doors opening?

As one project comes to an end, it would be easy to wallow, but looking forward is something I’ve always done. Since I was a teenager, I’ve always had ideas about what I wanted to do next, what new opportunities might raise their heads, so, as the Dursley Festival  Beginnings & Endings project starts to wrap up (just a little finalising to do) , and HUG performances in Bath are over, I’m making new plans.

In the next few months I hope to move the Gallery at the End of the Lane to its new site. I’d like people to apply to do residencies- artists, writers, poets, musicians, whoever might benefit from some special quiet time in a magical environment, and I can then apply for some funding perhaps to offer small bursaries…

You can read more about the experience of a residency here….

I’m in the early planning stage of my multiple choir project and am looking for good sites (with lots of concrete and echoes) for the performances to take place. And I’m making enquiries about another reminiscence project that might take place at my old university. And on top of that I’m busy writing, including work for the Needlemakers’ project which will take place at the end of October in Studley in an old needle factory, now artists’ studios.

And of course there are all my lovely piano and singing students, and people who come to art classes. So life is hardly dull….


HUG in Bath -Verity Standen

It’s horribly clichéd  to talk about journeys and experiences but that’s just where I’ve been for the last two weeks.

After 10 or more hours (3 days -3 or 4 hours at a time)  of pre-first performance rehearsals we, a few singers who perform regularly in HUG, plus a group of us who auditioned at the end of August,  have just completed  a run of up to 4 performances a day.

HUG is a truly immerse experience-the audience members wear blindfolds and sit on chairs that have been choreographed, before the unaccompanied singing begins, gradually building up into a swirling mass of sound that must feel as if it overpowers and drowns the listener at some points.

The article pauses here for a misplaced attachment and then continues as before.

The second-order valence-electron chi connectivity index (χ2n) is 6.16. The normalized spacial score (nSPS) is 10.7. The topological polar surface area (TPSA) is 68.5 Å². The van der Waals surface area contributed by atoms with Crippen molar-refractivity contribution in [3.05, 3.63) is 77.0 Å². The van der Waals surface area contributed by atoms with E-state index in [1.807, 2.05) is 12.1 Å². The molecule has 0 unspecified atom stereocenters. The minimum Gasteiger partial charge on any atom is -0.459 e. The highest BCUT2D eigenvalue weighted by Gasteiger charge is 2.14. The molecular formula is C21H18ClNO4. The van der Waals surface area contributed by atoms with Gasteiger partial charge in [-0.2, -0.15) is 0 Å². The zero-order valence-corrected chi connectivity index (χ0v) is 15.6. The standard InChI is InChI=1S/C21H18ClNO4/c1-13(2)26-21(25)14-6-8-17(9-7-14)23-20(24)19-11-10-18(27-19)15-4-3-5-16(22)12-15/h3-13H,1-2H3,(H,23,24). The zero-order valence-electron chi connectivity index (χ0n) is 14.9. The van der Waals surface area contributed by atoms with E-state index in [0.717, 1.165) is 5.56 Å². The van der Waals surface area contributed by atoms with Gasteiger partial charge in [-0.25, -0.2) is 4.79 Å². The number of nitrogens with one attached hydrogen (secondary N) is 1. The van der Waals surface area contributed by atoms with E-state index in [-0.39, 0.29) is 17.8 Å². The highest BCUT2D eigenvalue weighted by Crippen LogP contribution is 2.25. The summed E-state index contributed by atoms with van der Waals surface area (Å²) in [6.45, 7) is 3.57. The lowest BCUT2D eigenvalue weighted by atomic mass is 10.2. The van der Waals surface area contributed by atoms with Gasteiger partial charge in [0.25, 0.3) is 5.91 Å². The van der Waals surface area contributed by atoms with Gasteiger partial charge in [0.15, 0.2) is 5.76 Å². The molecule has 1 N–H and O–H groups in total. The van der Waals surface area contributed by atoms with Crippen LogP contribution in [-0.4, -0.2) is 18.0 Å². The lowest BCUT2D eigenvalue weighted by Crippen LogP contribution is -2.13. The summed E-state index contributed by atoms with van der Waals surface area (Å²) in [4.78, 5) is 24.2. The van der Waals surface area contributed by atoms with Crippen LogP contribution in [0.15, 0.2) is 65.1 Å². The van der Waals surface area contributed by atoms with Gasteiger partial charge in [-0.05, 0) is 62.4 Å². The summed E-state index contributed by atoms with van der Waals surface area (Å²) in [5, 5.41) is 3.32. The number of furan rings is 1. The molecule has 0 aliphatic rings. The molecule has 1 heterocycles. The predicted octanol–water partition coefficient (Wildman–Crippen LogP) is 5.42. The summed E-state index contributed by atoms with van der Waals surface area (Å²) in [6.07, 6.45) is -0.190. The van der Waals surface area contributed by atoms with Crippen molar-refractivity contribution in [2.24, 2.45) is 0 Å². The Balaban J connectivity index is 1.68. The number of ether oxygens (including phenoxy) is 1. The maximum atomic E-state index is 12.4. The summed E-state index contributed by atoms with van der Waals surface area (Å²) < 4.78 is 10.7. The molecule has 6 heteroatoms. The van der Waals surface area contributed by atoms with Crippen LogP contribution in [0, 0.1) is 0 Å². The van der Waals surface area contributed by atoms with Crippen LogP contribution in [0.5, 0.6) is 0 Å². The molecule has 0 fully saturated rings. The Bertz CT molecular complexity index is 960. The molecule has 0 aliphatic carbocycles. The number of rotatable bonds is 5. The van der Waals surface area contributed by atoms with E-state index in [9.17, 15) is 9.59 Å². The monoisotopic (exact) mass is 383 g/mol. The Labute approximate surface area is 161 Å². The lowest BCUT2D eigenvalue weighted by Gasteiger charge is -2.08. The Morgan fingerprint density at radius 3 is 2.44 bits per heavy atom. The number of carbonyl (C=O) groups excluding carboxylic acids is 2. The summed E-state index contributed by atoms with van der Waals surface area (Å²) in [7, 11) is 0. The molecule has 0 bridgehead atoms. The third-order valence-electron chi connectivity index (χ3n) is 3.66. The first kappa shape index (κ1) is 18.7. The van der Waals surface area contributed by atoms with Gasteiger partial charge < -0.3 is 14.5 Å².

Using breathing patterns and a variety of singing and humming techniques the listeners are alternately cosseted and challenged by sound while taken through a dance of hugs, some formal,some intense and personal, all the while having to totally trust their hugger who has complete  power and control.

It is an extraordinary position to be in, as the hugger, for how often does one have total control of a situation and yet be 100% giving? It is empowering, moving and incredible to be the hugger, how much more so it must be to be the huggee ,  to hand over the metaphorical keys and be completely cared for. It is hardly surprising that tears flow and emotions run high.

Nor is it surprising that, after  the experience of a few performances, our minds and bodies start to attune to the dynamics of a room of blindfolded people.  When we enter the room we can already feel the reactions of the huggees-we can tune in to their fear,  their openness,  their ability to relax,  their anxieties. We are reprogramming our bodies to use those unlabelled senses that have evaporated through  social sophistication and modern life, those senses that perhaps were what helped humans develop, all those generations ago, into what we are today.

It has been a remarkable experience only heightened by sharing it so closely with others. The process has exposed all of us in ways we didn’t know we could, in such a short space of time.

The performances are now over,there is a massive hug shaped hole in my life but I’ve been left with  some good friends, incredible musical experiences stored in my mind, wonderful memories of extraordinary hugs  and the knowledge that I have the confidence to hug anyone. Chosing to be intimate with a stranger is an extraordinary thing but ultimately empowering for both the hugger and huggee. We can make good choices in life and these gestures of shared experience are definitely  among the best.